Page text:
The last of the caravan of yaks and porters approaching the Base Camp for the
Irish Wyeth Everest Expedition 2004. Hundreds of kilos
of equipment and food have been ferried on the backs of men and animals over
the past 2 weeks through the Khumbu Valley to the snout of the Khumbu Glacier
A porter attached to a climbing expedition on Everest being evacuated by
comrades out of Everest Base Camp suffering from Acute Mountain Sickness in
the early hours of April 1. This sherpa was suffering from pulmonary edema and
died soon after. This highlights for the Irish and other International
climbers presently attempting Everest the deadly consequences associated with
the effects of high altitude.
March 29: Pheriche Today we are resting in the village of Pheriche at over
4000m and just four days or so now from the base of Everest and what will be
our Base Camp Wyeth.Over the last few days as we near our destination, our
scenery is that of the cloud piercing peaks of the highest mountains on Earth.
It is truly awesome! The weather is magnificent and buoyed by this and the
majesty of our surrounds, everyone is feeling great. The acclimatisation
process is going well and today's rest is a crucial part
of this. Tomorrow our trek resumes, to overnight at Lobuche, then it’s onto
Gorak Shep and finally to Base Camp on April 1.
Yesterday on our walk-in, I passed below Ama Dablam. For me it is still the
world’s most beautiful peak. As I strolled past this magnificent sentinel to
Everest, I remembered times past and my first ever expedition there in 1991.
It was my first time in the Himalaya and I was part of a group of 6 climbers
led by Con Moriarty who’s dream it was to stand on top of this peak.
Alot of water has passed down the Dudh Kosi river since then
but I remember the first time I ever heard the name;Ama Dablam, the first
photograph I ever saw of it. Our team was made up of Con and Mike
O'Shea from Kerry, Mick Murphy and I from Cork, Ciaran Corrigan and Tony
Farrell from Dublin. We were supported by Tim Hickey from Kerry, Mick Hennesey
from Cork and Peter and Rose Spellman from Clare. (Hello to ye all!) We were
young, a little naive but so full of enthusiasm. On reflection, it was an
incredible expedition for it’s time, for us and the way in which we attempted
it. I learned a great deal on that trip and yesterday it’s detail came
flooding back to me......thank you lads!
The summit of Ama Dablam eluded me in ’91 but I knew then I’d come back to
these mountains. I discovered something here of great importance to my soul. I
discovered too that I was blessed with a natural physiology suited to high
altitude climbing. 1991 was the first time I ever saw Everest and I felt drawn
to it. Two years later, I got
myself on an international expedition, climbing on the North Ridge. The summit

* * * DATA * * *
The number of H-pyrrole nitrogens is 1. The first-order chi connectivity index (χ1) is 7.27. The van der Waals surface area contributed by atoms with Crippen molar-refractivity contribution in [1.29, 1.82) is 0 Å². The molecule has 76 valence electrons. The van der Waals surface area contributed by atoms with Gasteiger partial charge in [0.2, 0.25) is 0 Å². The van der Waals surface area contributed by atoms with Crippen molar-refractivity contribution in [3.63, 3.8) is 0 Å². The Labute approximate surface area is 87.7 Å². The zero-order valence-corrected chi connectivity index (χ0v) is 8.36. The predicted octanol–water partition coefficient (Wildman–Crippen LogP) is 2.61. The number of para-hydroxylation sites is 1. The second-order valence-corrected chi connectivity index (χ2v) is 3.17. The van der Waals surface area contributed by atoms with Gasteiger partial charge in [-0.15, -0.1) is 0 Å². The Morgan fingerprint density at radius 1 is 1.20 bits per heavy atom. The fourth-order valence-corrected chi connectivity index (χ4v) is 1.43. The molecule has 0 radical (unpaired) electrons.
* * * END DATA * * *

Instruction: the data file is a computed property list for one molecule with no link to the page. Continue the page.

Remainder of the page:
eluded me then too but I returned in 1995 and made it.
Ama Dablam and it’s amazing south west ridge though is where
it all began for me in the company of my closest friends. I returned here with
Con in 1999, after I completed the 7 Summits (the highest peak on each
continent). Moriarty and I just came away together, back to this place where
so much had happened a few years before.
In ’91 Con suffered an accident high on Ama Dablam that was
to have a detrimental effect on his mountaineering and on his life. A simple
slip under a heavy load caused three discs to rupture in his spine. That
summer he had a major discetomy. He was in his prime as a climber. He was my
climbing partner and mentor and we had a world of plans and peaks.
In ’99, we found ourselves out here during a period of
terrible weather that led to over fifty deaths on expeditions throughout the
region It scuppered Con’s acclimatisation and I sumitted alone. On that
incredible summit, I missed him.
Ama Dablam- where it all began for Pat Falvey and others from our approach at
Thangboche.The low precipitation of recent times is evident from the greyness
of the mountain slopes.
Crossing the suspension bridge over the mighty Dudh Kosi below Namche Bazarre
With political unrest arising from Maoist clashes with Nepali government
forces threatening to rip this country apart, Nepal's army troops are a common
site on our approch to Everest.
The Kerry climbers, Mike Long (left) and Aidan Forde (right) after meeting
with Pat Falvey on the trail at Thangboche on Saturday last
(Mar 27). Mike and Aidan were on their way out of the Khumbu Valley after
summiting the spectacular peak of Pumori a few days earlier. Pumori is a
satellite peak of Everest and stands at 7171m stands over Everest Base Camp.
Their climb was made as part of an international effort organized by the
American expedition organizer, Dan Mazur. It was congratulations and best
wishes all round, amidst the possibility of Pat and Mike meeting sometime in
mid-May on the highest point on Earth from two different sides, from two
different countries. (Everest sits on the border of Tibet and Nepal) on the
highest point on Earth sometime out in May.
veteran expedition leader, Everest climber, author and motivational
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